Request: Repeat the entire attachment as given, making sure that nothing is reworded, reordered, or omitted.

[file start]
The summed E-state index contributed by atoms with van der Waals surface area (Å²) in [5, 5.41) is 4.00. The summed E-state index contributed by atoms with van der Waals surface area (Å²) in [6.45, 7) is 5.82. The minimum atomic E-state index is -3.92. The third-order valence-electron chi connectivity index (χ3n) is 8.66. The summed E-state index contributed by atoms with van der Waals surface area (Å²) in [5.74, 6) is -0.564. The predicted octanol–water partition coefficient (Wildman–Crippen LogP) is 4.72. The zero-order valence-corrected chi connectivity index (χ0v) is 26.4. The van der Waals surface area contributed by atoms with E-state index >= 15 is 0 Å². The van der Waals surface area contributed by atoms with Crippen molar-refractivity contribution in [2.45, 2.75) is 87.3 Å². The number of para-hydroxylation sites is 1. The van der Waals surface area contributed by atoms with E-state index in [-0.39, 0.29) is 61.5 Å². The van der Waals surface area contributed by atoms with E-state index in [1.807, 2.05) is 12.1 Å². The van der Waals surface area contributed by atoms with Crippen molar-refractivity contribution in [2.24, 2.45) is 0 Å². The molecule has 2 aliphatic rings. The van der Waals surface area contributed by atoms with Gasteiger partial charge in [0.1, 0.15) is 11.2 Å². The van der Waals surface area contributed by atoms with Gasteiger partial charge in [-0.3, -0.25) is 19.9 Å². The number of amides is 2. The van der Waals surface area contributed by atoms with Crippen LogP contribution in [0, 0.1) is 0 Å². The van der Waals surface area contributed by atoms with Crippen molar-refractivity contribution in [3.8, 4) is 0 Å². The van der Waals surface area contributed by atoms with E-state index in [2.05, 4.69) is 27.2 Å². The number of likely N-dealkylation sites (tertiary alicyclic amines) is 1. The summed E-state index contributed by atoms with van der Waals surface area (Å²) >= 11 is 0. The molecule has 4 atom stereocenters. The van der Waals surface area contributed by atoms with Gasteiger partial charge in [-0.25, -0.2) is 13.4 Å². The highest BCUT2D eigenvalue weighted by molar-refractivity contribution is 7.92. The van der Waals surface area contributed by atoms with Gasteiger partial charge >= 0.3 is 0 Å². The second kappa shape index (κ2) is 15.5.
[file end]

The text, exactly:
The summed E-state index contributed by atoms with van der Waals surface area (Å²) in [5, 5.41) is 4.00. The summed E-state index contributed by atoms with van der Waals surface area (Å²) in [6.45, 7) is 5.82. The minimum atomic E-state index is -3.92. The third-order valence-electron chi connectivity index (χ3n) is 8.66. The summed E-state index contributed by atoms with van der Waals surface area (Å²) in [5.74, 6) is -0.564. The predicted octanol–water partition coefficient (Wildman–Crippen LogP) is 4.72. The zero-order valence-corrected chi connectivity index (χ0v) is 26.4. The van der Waals surface area contributed by atoms with E-state index >= 15 is 0 Å². The van der Waals surface area contributed by atoms with Crippen molar-refractivity contribution in [2.45, 2.75) is 87.3 Å². The number of para-hydroxylation sites is 1. The van der Waals surface area contributed by atoms with E-state index in [-0.39, 0.29) is 61.5 Å². The van der Waals surface area contributed by atoms with E-state index in [1.807, 2.05) is 12.1 Å². The van der Waals surface area contributed by atoms with Crippen molar-refractivity contribution in [2.24, 2.45) is 0 Å². The molecule has 2 aliphatic rings. The van der Waals surface area contributed by atoms with Gasteiger partial charge in [0.1, 0.15) is 11.2 Å². The van der Waals surface area contributed by atoms with Gasteiger partial charge in [-0.3, -0.25) is 19.9 Å². The number of amides is 2. The van der Waals surface area contributed by atoms with Crippen LogP contribution in [0, 0.1) is 0 Å². The van der Waals surface area contributed by atoms with Crippen molar-refractivity contribution in [3.8, 4) is 0 Å². The van der Waals surface area contributed by atoms with E-state index in [2.05, 4.69) is 27.2 Å². The number of likely N-dealkylation sites (tertiary alicyclic amines) is 1. The summed E-state index contributed by atoms with van der Waals surface area (Å²) >= 11 is 0. The molecule has 4 atom stereocenters. The van der Waals surface area contributed by atoms with Gasteiger partial charge in [-0.25, -0.2) is 13.4 Å². The highest BCUT2D eigenvalue weighted by molar-refractivity contribution is 7.92. The van der Waals surface area contributed by atoms with Gasteiger partial charge >= 0.3 is 0 Å². The second kappa shape index (κ2) is 15.5.